DR JEREMY BURGESS / SCIENCE PHOTO LIBRARY DR JEREMY BURGESS / SCIENCE PHOTO LIBRARY
A 4th instar larva of the Saturnid moth, Samia cynthia. S. cynthia is a native of Eastern China, where its cocoons are one source of wild silk. It is now found locally in the wild in Europe and the USA, the result of failed attempts to exploit its silk production. The larva in this picture is growing on privet (Ligustrum vulgare) in captivity. The picture shows the features of the external anatomy of the larva. It is attached to the food plant by means of a pair of terminal claspers (bottom) and four pairs of abdominal false legs. The black dots in a row on the left side of the body are spiracles, through which the animal breathes. The prominent protrusions from the top of the body (i.e. left) are tubercles. At the top of the body are the three pairs of true (thoracic) legs and the head. The larva is approximately 6cm long.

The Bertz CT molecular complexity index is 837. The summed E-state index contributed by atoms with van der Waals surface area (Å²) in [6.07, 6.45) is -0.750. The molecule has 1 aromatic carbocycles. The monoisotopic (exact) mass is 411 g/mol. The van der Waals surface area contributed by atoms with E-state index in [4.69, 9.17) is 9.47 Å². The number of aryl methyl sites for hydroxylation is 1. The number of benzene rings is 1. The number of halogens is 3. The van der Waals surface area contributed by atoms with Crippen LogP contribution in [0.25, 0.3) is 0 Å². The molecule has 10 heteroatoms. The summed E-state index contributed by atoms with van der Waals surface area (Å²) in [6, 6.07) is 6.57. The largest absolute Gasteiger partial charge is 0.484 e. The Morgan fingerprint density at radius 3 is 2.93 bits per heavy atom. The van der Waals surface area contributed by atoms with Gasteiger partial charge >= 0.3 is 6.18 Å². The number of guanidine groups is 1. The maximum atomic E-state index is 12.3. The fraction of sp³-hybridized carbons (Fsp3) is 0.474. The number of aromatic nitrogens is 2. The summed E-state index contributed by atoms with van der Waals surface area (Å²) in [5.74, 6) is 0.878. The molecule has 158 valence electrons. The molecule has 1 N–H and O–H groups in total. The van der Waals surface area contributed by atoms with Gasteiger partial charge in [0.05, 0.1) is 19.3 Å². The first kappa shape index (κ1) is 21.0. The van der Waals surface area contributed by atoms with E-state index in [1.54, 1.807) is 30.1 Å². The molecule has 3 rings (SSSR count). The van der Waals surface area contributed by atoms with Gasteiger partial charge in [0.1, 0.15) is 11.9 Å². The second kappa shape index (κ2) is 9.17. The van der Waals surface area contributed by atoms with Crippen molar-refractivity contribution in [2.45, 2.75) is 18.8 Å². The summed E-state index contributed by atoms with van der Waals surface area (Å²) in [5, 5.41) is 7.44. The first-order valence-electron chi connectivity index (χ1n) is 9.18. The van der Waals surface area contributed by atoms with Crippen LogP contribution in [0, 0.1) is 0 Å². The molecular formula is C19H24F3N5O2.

Model release not required. Property release not required.